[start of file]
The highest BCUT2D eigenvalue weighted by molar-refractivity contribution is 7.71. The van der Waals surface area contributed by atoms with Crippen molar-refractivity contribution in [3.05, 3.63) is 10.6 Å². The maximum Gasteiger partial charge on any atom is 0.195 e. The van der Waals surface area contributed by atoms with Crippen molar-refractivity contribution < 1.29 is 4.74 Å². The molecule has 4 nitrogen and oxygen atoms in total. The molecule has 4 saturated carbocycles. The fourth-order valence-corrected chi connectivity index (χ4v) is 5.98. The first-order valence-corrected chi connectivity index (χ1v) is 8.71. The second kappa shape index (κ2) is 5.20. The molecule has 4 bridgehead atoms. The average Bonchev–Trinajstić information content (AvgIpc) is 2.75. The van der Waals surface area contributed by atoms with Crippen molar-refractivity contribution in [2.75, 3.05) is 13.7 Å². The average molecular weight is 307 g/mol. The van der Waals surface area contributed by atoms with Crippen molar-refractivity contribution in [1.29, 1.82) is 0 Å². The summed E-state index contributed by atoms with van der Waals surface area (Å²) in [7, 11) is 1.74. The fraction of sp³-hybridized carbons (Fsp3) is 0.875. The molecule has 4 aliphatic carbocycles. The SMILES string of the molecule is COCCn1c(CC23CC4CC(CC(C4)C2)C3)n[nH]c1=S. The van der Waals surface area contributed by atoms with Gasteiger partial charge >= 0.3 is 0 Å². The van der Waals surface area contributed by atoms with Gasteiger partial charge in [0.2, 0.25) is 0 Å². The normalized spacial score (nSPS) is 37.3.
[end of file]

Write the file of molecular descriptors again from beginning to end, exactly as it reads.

The highest BCUT2D eigenvalue weighted by molar-refractivity contribution is 7.71. The van der Waals surface area contributed by atoms with Crippen molar-refractivity contribution in [3.05, 3.63) is 10.6 Å². The maximum Gasteiger partial charge on any atom is 0.195 e. The van der Waals surface area contributed by atoms with Crippen molar-refractivity contribution < 1.29 is 4.74 Å². The molecule has 4 nitrogen and oxygen atoms in total. The molecule has 4 saturated carbocycles. The fourth-order valence-corrected chi connectivity index (χ4v) is 5.98. The first-order valence-corrected chi connectivity index (χ1v) is 8.71. The second kappa shape index (κ2) is 5.20. The molecule has 4 bridgehead atoms. The average Bonchev–Trinajstić information content (AvgIpc) is 2.75. The van der Waals surface area contributed by atoms with Crippen molar-refractivity contribution in [2.75, 3.05) is 13.7 Å². The average molecular weight is 307 g/mol. The van der Waals surface area contributed by atoms with Crippen molar-refractivity contribution in [1.29, 1.82) is 0 Å². The summed E-state index contributed by atoms with van der Waals surface area (Å²) in [7, 11) is 1.74. The fraction of sp³-hybridized carbons (Fsp3) is 0.875. The molecule has 4 aliphatic carbocycles. The SMILES string of the molecule is COCCn1c(CC23CC4CC(CC(C4)C2)C3)n[nH]c1=S. The van der Waals surface area contributed by atoms with Gasteiger partial charge >= 0.3 is 0 Å². The van der Waals surface area contributed by atoms with Gasteiger partial charge in [0.2, 0.25) is 0 Å². The normalized spacial score (nSPS) is 37.3.